“An impassioned case against a senseless system . . . Come for the cocktail recipes, stay for the call to arms.”
—Clay Risen, author of American Whiskey, Bourbon, and Rye
“A potent, thought-provoking mixture of fun and ‘what the hell’ awareness.”
—Lew Bryson, author of Whiskey Master Class
Across this nation, in breweries, liquor stores, bars, and even our own homes, we’re being stripped of our most basic boozy rights. Thanks to Prohibition and its 100-year hangover, some of the most outdated, bizarre, and laughably loony laws still on the books today center around alcohol and how we drink it.
C. Jarrett Dieterle is a leading alcohol policy expert, the editor in chief of DrinksReform.org, a contributing drinks writer for the Richmond Times-Dispatch, and the director of commercial freedom and a senior fellow at the R Street Institute, a nonpartisan think tank based in Washington, DC.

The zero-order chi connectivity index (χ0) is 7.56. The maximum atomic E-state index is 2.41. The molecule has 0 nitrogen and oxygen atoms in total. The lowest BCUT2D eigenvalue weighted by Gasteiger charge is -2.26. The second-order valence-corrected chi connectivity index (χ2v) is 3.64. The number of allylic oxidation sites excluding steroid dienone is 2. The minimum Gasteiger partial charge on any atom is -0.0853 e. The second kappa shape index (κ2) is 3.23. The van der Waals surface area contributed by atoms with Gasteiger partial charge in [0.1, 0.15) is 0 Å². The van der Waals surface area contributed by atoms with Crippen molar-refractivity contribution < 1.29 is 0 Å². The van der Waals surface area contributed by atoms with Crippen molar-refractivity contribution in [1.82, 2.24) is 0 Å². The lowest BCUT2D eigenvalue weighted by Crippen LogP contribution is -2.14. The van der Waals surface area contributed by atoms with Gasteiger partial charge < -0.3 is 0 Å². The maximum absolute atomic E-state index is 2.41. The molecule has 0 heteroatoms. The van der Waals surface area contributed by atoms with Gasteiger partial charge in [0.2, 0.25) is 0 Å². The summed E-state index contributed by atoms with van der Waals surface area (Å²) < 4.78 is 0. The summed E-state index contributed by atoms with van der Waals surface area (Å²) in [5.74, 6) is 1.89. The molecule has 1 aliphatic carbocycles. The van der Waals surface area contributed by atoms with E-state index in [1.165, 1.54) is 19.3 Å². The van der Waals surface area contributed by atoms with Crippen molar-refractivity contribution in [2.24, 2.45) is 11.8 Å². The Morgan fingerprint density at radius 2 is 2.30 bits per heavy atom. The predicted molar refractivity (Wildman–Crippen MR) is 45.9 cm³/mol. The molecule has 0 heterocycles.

A graduate of Georgetown University Law Center and the University of Richmond, he has written about spirits, booze history, and questionable regulations for the New York Times, the Wall Street Journal, USA Today, the Washington Post, the New York Post, Forbes, Liquor.com, VinePair, SevenFifty Daily, and NPR's James Beard Award-winning blog, The Salt.
He is a native of Michigan and lives with his wife and Australian shepherd mix near Richmond, Virginia, where he never, ever has a boilermaker (thanks, Virginia government).